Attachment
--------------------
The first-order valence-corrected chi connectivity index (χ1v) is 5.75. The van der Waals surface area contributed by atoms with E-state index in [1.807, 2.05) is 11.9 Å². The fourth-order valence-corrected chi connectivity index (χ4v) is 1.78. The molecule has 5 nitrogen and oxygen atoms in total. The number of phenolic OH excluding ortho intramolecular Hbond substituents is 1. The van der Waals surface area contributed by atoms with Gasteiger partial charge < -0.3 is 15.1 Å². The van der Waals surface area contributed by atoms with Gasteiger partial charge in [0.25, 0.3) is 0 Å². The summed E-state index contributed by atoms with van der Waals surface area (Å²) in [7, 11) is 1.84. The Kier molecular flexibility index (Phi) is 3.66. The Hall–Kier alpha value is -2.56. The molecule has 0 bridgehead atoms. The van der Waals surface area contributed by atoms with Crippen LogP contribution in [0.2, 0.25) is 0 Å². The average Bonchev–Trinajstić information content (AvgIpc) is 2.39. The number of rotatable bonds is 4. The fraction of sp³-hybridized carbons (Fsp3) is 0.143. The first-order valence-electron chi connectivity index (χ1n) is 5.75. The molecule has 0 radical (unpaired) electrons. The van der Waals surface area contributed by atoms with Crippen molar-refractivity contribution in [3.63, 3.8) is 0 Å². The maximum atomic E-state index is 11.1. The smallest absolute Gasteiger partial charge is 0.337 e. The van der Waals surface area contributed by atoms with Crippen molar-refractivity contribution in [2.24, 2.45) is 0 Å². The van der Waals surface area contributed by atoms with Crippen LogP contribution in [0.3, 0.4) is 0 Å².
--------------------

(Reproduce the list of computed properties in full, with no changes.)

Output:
The first-order valence-corrected chi connectivity index (χ1v) is 5.75. The van der Waals surface area contributed by atoms with E-state index in [1.807, 2.05) is 11.9 Å². The fourth-order valence-corrected chi connectivity index (χ4v) is 1.78. The molecule has 5 nitrogen and oxygen atoms in total. The number of phenolic OH excluding ortho intramolecular Hbond substituents is 1. The van der Waals surface area contributed by atoms with Gasteiger partial charge < -0.3 is 15.1 Å². The van der Waals surface area contributed by atoms with Gasteiger partial charge in [0.25, 0.3) is 0 Å². The summed E-state index contributed by atoms with van der Waals surface area (Å²) in [7, 11) is 1.84. The Kier molecular flexibility index (Phi) is 3.66. The Hall–Kier alpha value is -2.56. The molecule has 0 bridgehead atoms. The van der Waals surface area contributed by atoms with Crippen LogP contribution in [0.2, 0.25) is 0 Å². The average Bonchev–Trinajstić information content (AvgIpc) is 2.39. The number of rotatable bonds is 4. The fraction of sp³-hybridized carbons (Fsp3) is 0.143. The first-order valence-electron chi connectivity index (χ1n) is 5.75. The molecule has 0 radical (unpaired) electrons. The van der Waals surface area contributed by atoms with Crippen molar-refractivity contribution in [3.63, 3.8) is 0 Å². The maximum atomic E-state index is 11.1. The smallest absolute Gasteiger partial charge is 0.337 e. The van der Waals surface area contributed by atoms with Crippen molar-refractivity contribution in [2.24, 2.45) is 0 Å². The van der Waals surface area contributed by atoms with Crippen LogP contribution in [0.3, 0.4) is 0 Å².